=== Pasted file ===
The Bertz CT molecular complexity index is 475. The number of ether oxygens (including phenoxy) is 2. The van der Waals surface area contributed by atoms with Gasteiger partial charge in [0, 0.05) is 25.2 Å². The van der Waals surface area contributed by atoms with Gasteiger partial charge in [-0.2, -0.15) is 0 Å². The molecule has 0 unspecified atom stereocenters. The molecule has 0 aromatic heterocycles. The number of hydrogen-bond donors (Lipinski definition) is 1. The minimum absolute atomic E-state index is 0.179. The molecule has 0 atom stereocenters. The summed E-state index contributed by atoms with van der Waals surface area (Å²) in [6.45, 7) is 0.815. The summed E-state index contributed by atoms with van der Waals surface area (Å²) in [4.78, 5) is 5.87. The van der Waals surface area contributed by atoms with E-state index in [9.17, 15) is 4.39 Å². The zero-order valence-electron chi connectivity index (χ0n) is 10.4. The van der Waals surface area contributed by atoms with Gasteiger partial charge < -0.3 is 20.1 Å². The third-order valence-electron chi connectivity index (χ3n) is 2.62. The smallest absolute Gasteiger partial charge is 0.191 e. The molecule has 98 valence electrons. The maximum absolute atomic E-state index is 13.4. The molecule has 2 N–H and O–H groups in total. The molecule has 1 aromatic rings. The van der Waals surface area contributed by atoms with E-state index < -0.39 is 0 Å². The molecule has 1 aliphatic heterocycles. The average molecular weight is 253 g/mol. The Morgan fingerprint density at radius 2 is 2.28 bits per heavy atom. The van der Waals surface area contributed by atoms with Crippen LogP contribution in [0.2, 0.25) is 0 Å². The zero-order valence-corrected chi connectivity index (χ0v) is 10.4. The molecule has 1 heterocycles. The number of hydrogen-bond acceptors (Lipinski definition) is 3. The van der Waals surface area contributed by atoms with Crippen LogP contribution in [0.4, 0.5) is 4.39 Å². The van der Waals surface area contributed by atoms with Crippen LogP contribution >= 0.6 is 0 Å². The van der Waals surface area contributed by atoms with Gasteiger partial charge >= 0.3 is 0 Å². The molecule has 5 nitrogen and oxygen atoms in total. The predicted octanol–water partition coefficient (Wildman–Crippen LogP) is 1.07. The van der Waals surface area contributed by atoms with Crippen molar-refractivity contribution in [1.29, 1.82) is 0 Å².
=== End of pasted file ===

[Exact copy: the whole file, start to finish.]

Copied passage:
The Bertz CT molecular complexity index is 475. The number of ether oxygens (including phenoxy) is 2. The van der Waals surface area contributed by atoms with Gasteiger partial charge in [0, 0.05) is 25.2 Å². The van der Waals surface area contributed by atoms with Gasteiger partial charge in [-0.2, -0.15) is 0 Å². The molecule has 0 unspecified atom stereocenters. The molecule has 0 aromatic heterocycles. The number of hydrogen-bond donors (Lipinski definition) is 1. The minimum absolute atomic E-state index is 0.179. The molecule has 0 atom stereocenters. The summed E-state index contributed by atoms with van der Waals surface area (Å²) in [6.45, 7) is 0.815. The summed E-state index contributed by atoms with van der Waals surface area (Å²) in [4.78, 5) is 5.87. The van der Waals surface area contributed by atoms with E-state index in [9.17, 15) is 4.39 Å². The zero-order valence-electron chi connectivity index (χ0n) is 10.4. The van der Waals surface area contributed by atoms with Gasteiger partial charge < -0.3 is 20.1 Å². The third-order valence-electron chi connectivity index (χ3n) is 2.62. The smallest absolute Gasteiger partial charge is 0.191 e. The molecule has 98 valence electrons. The maximum absolute atomic E-state index is 13.4. The molecule has 2 N–H and O–H groups in total. The molecule has 1 aromatic rings. The van der Waals surface area contributed by atoms with E-state index < -0.39 is 0 Å². The molecule has 1 aliphatic heterocycles. The average molecular weight is 253 g/mol. The Morgan fingerprint density at radius 2 is 2.28 bits per heavy atom. The van der Waals surface area contributed by atoms with Crippen LogP contribution in [0.2, 0.25) is 0 Å². The zero-order valence-corrected chi connectivity index (χ0v) is 10.4. The molecule has 1 heterocycles. The number of hydrogen-bond acceptors (Lipinski definition) is 3. The van der Waals surface area contributed by atoms with Crippen LogP contribution in [0.4, 0.5) is 4.39 Å². The van der Waals surface area contributed by atoms with Crippen LogP contribution >= 0.6 is 0 Å². The van der Waals surface area contributed by atoms with Gasteiger partial charge >= 0.3 is 0 Å². The molecule has 5 nitrogen and oxygen atoms in total. The predicted octanol–water partition coefficient (Wildman–Crippen LogP) is 1.07. The van der Waals surface area contributed by atoms with Crippen molar-refractivity contribution in [1.29, 1.82) is 0 Å².